Saturday, October 9, 2010

Why 3-D? Just because it could be fun

We live in a very serious world. That makes for some very serious content.

So, excuse us, but how about taking a break this Sunday and putting on some silly-looking glasses?

I’m talking about the 3-D glasses inside the Sunday Observer (Oct. 10th edition). They are tucked inside a special 3-D section, called “Comin’ at You,” that pays tribute to Charlotte’s Race Week.

We created this section just for fun. It also happens to feature some of the most compelling photography the Observer has shot at Charlotte Motor Speedway.

Our sports and photo staffs sifted through hundreds of great racing moments from our archives for shots of legendary drivers, faithful fans, grinding competition on the track and furious action in the pits.

This is our first experience working with 3-D images. In choosing photos, our director of photography, Bert Fox, says he looked specifically for depth, action and simplicity.

“As 3-D images, foreground objects come at you and background objects fall off,” Fox says.

Fox and the Observer’s advertising creative manager, Chuck Cole, worked with an outside firm to transform the existing photos into 3-D images (a process explained in the section on page 18Z).

If you’ve watched a 3-D movie, you know that the effect is more obvious in some scenes than in others. The same is true in print. On top of that, the experience will vary from person to person.

“Any nuance specific to your eyes can affect how well you see a particular photo,” Cole says. “And color-blindness may prevent you from seeing (3-D) because of we use a specific red and a specific blue to create the 3-D effect.”

Color is also why you are likely to see a more dramatic effect when you use your glasses to view the same photos on Most computer monitors are set to emit a much heavier saturation of color.

While they are paper, we figure these funky glasses are good for at least a few more days of fun. So, hang onto your glasses to view a 3-D photo we’ll publish in each day’s newspaper and online this week. These photos will feature scenes of Charlotte and the surrounding region.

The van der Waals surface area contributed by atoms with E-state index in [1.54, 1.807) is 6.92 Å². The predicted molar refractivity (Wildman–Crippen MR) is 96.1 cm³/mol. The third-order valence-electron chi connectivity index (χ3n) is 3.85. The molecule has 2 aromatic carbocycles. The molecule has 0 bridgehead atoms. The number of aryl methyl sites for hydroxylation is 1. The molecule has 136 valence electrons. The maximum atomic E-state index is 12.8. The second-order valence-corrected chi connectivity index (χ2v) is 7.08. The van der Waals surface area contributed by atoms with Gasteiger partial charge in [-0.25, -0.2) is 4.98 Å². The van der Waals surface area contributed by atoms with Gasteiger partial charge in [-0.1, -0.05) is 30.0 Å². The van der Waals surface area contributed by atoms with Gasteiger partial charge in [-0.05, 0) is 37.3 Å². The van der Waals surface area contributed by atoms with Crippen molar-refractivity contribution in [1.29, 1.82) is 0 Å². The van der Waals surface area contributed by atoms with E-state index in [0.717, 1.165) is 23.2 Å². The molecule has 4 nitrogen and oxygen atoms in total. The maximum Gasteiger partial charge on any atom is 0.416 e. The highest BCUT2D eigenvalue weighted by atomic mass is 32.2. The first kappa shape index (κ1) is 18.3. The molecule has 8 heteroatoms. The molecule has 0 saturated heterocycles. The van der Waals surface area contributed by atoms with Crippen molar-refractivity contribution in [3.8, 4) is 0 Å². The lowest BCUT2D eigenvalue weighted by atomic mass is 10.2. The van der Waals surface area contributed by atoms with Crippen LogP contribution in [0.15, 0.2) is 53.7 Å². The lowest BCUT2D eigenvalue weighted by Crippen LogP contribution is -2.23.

Now, for those of you with a smartphone (such as an iPhone, Droid or Evo), I have one more experiment at hand.

With my column in the newspaper, you’ll notice something called a QR code. It looks somewhat like the bar code on products you buy. The QR stands for “quick response.”

To use this code, you must first download a free application that enables your phone to scan it. (Just search for “QR” in your phone’s online app store.)

Then, when you use your camera to scan the code, it should link you automatically to a slideshow of these 3-D images online.

Of course, you can also just type into your phone or computer.

But we’re intrigued with the potential uses of the QR code as a bridge between your printed newspaper and the Observer’s digital content.

If you try it, we’d like to know how it worked for you. We’d also like your ideas for how this technology might be used to benefit you as an Observer reader.

Reach Rick Thames at,, and 704-358-5001. You can also ask him a question at


Anonymous said...

I bet that sinkhole in 3-D would have been scary!

Anonymous said...

I have yet to find the glasses in today's Observer. Been through 3.6 lbs of inserts, cannot find 'em

Rick Thames said...

For home delivery customers who call our customer service line during Sunday, we will deliver glasses as early as Monday. They will also be available at the Observer on Monday. Come to the lobby at 600 S. Tryon Street between 8 a.m. and 6 p.m.

Anonymous said...

Liked the photos in the paper but I thought I could see more photos on the computer.

Anonymous said...

I saw the photos with the glasses, and my newspaper was horrible. It actually looked better without the glasses.

Anonymous said...

I accidentally clicked ok before I was done. I applaud CO for trying something different, but my particular version of the 3D newspaper wasn't good at all. It looked like the ink ran a little before drying. The glasses only made it slightly in focus, but not 3D. Oh, well, better luck next time.

Anonymous said...

I'm out of town this week, but I was told we didn't get the glasses at home either. A shame to have seen all the hype and not be able to enjoy the fun.